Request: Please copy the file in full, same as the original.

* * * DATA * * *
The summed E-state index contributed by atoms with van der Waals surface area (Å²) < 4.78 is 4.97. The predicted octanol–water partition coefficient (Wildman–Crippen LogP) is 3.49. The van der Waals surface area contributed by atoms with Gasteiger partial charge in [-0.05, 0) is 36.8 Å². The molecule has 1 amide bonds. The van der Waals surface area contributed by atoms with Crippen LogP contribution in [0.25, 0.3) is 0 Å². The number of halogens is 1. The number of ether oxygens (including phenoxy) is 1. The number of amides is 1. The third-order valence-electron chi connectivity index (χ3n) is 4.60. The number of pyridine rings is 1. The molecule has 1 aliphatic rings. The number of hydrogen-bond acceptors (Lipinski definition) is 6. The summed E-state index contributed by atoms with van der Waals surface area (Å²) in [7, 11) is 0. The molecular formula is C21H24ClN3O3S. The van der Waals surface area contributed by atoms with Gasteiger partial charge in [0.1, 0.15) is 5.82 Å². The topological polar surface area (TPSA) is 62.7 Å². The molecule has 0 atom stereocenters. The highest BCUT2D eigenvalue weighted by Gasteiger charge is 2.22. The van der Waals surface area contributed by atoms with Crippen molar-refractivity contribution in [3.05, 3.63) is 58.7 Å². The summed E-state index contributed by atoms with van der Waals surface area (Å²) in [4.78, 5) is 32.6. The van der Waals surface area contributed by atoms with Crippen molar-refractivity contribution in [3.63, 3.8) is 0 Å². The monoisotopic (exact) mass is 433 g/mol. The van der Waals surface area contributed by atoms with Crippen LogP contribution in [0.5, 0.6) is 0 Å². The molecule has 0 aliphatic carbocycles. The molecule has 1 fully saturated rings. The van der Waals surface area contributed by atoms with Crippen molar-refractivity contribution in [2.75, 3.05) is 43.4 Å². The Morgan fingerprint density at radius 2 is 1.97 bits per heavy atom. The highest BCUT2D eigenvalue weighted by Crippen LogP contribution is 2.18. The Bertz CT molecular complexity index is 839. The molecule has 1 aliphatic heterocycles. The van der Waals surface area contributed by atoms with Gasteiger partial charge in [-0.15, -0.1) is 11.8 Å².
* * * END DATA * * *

The summed E-state index contributed by atoms with van der Waals surface area (Å²) < 4.78 is 4.97. The predicted octanol–water partition coefficient (Wildman–Crippen LogP) is 3.49. The van der Waals surface area contributed by atoms with Gasteiger partial charge in [-0.05, 0) is 36.8 Å². The molecule has 1 amide bonds. The van der Waals surface area contributed by atoms with Crippen LogP contribution in [0.25, 0.3) is 0 Å². The number of halogens is 1. The number of ether oxygens (including phenoxy) is 1. The number of amides is 1. The third-order valence-electron chi connectivity index (χ3n) is 4.60. The number of pyridine rings is 1. The molecule has 1 aliphatic rings. The number of hydrogen-bond acceptors (Lipinski definition) is 6. The summed E-state index contributed by atoms with van der Waals surface area (Å²) in [7, 11) is 0. The molecular formula is C21H24ClN3O3S. The van der Waals surface area contributed by atoms with Gasteiger partial charge in [0.1, 0.15) is 5.82 Å². The topological polar surface area (TPSA) is 62.7 Å². The molecule has 0 atom stereocenters. The highest BCUT2D eigenvalue weighted by Gasteiger charge is 2.22. The van der Waals surface area contributed by atoms with Crippen molar-refractivity contribution in [3.05, 3.63) is 58.7 Å². The summed E-state index contributed by atoms with van der Waals surface area (Å²) in [4.78, 5) is 32.6. The van der Waals surface area contributed by atoms with Crippen molar-refractivity contribution in [3.63, 3.8) is 0 Å². The monoisotopic (exact) mass is 433 g/mol. The van der Waals surface area contributed by atoms with Crippen LogP contribution in [0.5, 0.6) is 0 Å². The molecule has 0 aliphatic carbocycles. The molecule has 1 fully saturated rings. The van der Waals surface area contributed by atoms with Crippen molar-refractivity contribution in [2.75, 3.05) is 43.4 Å². The Morgan fingerprint density at radius 2 is 1.97 bits per heavy atom. The highest BCUT2D eigenvalue weighted by Crippen LogP contribution is 2.18. The Bertz CT molecular complexity index is 839. The molecule has 1 aliphatic heterocycles. The van der Waals surface area contributed by atoms with Gasteiger partial charge in [-0.15, -0.1) is 11.8 Å².